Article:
The Williamsville, N.Y., club has found unique ways to introduce special new features throughout its castle-like clubhouse—and to turn around a money-losing operation in the process.
There are certainly inherent benefits to having a classic, castle-like clubhouse with ties to a famous architect. Park Country Club in Williamsville, N.Y., has occupied its 50,000-plus-sq. ft., English Gothic, Tudor-tower edifice since it was designed in 1927 by Clifford Wendehack, the Frank Lloyd Wright of private clubs who also created iconic structures for Winged Foot Golf Club and other Northeastern U.S. properties.
To begin with, such a building is always guaranteed to get attention and multiple looks, no matter how many times someone may have already seen it. Williamsville was a rural town when Park CC was first founded in 1903, but it is now a nearby suburb of Buffalo, and the road in front of the clubhouse, Sheridan Drive, is a primary commuter route. But even during the height of rush hour, reports Head Golf Professional, Eddie Suchora, PGA, getting back out onto Sheridan from Park CC’s driveway is usually made easier because “every car that’s going by is slowing down to look at the building.”
AT A GLANCE
Park Country Club
Williamsville, N.Y.Founded: 1903
The interior of such a clubhouse can also offer special opportunities to provide particularly memorable settings for events, with its vast variety of uniquely appointed rooms. “There’s nothing like having an English manor house as your ‘banquet hall,'” says Jill Suchora, Eddie’s wife and Park CC’s Director of Membership and New Business.
And not surprisingly, Park CC uses its clubhouse to take Halloween festivities literally to new levels, with storage areas from top to bottom of the building now holding elaborate props and displays that have been used through the years to stage especially elaborate haunted-house excursions.
Of course, operating out of such a sprawling and historic building also comes with a special set of challenges. In addition to the never-ending task of dealing with infrastructure issues, there’s the dilemma of keeping in step with the changing profile of the club business and making changes needed to provide up-to-date amenities, while still maintaining the tradition and integrity embodied by such an exceptional structure.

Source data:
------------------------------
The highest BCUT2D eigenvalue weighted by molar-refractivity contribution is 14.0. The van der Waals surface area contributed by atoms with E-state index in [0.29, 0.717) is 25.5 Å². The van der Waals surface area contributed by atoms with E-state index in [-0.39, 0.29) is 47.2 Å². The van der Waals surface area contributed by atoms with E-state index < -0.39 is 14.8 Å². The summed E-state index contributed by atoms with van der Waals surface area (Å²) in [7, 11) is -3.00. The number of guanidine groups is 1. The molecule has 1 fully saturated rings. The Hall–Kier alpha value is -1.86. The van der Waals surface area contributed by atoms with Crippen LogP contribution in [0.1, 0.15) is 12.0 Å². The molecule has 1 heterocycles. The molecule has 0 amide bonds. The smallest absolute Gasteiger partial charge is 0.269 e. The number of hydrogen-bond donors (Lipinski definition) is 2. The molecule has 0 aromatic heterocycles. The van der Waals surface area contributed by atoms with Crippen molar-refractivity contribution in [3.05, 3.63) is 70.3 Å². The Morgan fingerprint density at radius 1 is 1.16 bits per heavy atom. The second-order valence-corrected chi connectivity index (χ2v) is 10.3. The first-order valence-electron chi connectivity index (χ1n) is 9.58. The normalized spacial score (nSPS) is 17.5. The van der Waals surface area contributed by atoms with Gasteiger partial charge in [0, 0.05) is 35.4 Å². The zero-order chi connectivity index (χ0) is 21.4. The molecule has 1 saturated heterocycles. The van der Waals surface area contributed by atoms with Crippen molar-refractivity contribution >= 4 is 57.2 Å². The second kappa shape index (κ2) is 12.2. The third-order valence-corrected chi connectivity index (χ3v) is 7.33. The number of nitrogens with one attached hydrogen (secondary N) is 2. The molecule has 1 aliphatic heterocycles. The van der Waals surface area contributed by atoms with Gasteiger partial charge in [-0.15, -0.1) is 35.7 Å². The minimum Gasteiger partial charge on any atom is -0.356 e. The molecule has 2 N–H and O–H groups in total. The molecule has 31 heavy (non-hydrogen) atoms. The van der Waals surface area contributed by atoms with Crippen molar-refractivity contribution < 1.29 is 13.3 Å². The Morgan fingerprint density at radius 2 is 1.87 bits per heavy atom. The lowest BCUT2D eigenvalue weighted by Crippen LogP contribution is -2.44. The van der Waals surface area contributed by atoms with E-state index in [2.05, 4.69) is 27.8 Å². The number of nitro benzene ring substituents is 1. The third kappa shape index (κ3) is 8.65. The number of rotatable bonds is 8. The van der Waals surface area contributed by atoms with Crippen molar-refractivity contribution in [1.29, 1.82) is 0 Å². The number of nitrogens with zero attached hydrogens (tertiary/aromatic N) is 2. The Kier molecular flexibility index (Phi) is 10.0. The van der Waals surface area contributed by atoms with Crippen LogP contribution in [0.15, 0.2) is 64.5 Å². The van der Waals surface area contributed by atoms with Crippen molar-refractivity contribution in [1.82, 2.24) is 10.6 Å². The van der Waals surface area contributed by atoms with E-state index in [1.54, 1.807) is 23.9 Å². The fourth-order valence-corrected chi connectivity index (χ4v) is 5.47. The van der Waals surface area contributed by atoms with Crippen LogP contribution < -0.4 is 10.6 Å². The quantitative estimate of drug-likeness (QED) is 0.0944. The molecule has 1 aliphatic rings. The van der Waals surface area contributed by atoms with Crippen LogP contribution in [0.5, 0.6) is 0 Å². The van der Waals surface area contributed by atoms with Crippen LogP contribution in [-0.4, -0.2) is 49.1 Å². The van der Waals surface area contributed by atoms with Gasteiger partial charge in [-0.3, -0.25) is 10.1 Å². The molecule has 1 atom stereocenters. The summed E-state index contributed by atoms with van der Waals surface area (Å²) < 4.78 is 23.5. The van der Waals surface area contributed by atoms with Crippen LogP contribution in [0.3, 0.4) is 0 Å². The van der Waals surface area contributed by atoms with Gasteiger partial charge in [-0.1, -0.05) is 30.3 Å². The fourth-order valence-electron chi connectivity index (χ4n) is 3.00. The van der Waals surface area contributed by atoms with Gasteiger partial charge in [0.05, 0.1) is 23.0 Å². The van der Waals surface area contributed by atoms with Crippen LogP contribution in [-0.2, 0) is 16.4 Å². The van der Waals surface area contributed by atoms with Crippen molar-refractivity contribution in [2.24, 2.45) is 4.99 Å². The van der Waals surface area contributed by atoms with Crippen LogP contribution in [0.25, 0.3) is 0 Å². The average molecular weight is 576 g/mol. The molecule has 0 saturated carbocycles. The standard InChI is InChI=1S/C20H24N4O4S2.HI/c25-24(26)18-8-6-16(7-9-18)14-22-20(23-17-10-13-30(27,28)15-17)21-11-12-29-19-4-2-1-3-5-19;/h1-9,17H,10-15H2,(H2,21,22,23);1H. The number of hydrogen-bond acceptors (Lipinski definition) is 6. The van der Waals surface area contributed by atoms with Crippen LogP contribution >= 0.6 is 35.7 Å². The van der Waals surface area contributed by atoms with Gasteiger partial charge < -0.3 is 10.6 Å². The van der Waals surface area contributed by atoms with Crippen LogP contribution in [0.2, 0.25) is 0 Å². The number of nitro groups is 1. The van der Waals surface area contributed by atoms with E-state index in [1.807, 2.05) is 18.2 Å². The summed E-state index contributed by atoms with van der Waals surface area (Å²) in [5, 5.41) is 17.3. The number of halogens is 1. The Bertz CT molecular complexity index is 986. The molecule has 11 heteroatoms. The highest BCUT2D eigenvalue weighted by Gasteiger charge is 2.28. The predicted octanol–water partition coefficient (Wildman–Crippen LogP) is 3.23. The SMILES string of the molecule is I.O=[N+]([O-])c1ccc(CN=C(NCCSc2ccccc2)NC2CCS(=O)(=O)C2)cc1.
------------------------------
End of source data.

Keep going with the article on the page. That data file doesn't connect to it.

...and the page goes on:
That’s the situation that confronted Brad Pollak, CCM, CCE, when he became Park CC’s General Manager in 2009. Pollak, who already had nearly 30 years of club industry experience at the time, was well aware of the changes that were starting to sweep through the industry and only stood to become more pervasive as all properties—and especially the most traditional ones—sought to claw their way out of the recession and reestablish their relevance for a new wave of membership.
And the blueprint for what Park CC needed to do specifically was clearly drawn by the results of a membership survey conducted in the year Pollak arrived. That survey identified the most desired capital project as expansion of the existing Grille Room and Bar, to provide a much more inviting casual-dining and socializing atmosphere within the hallowed Wendehack walls.
Labeling it as an “expansion” was clearly an understatement. Pollak describes what Park CC had for a bar at the time as “six bar stools, old wood-faced cabinets and a reach-in cooler.” The Grille Room itself wasn’t much more exciting, with just a 44-seat dining capacity, poor acoustics, no air conditioning and difficult access to its outside terrace. “The congested space made family dining uncomfortable amid all the bar talk,” Pollak adds.
A New ‘Old-School’ Approach
But this was certainly not a situation where the walls could just come tumbling down to make space for a gleaming new pub or sports bar. Park CC’s mission statement mandates that while the club’s facilities must be “modern, updated and meet the members’ requirements,” they must also “reflect the original Wendehack architecture and standards.”
With that directive, Park CC engaged a Buffalo firm, HHL Architects, LLC, to help the club plan a move into “a second century of tradition” through a modernization initiative for the west end of its historic clubhouse.
To achieve the dual goals of creating “a pub-like, comfortable and casual atmosphere with a lively bar overlooking the golf course,” while also staying “contextual with the original clubhouse’s age-old detailing and design by Wendehack,” that initiative involved these concepts and details:
• Designing a “sweeping,” English Gothic-influenced curved gable form for the dining/bar addition, to maximize the available footprint (2,650 sq. ft.) while also providing panoramic views of the golf course.
• Creating a more family-friendly dining environment, while also increasing dining capacity, by removing the bar from the Grille area, and adding seating, including a mix of bistro and standard tables, comfortable high-backed leather booths and flexible banquettes, to provide a full variety of options for customer preference and comfort.
• Installing a serpentine-shaped bar that seats 21, to promote lively interaction among patrons.
• Including an oversized fireplace for casual gatherings.
• Expanding an existing outdoor bluestone terrace with additional seating and a stone fire pit for after-dark or cooler-weather gatherings (the paving can be heated for quick snow melting, to help ward off the results of Buffalo’s famous “Lake Effect” storms).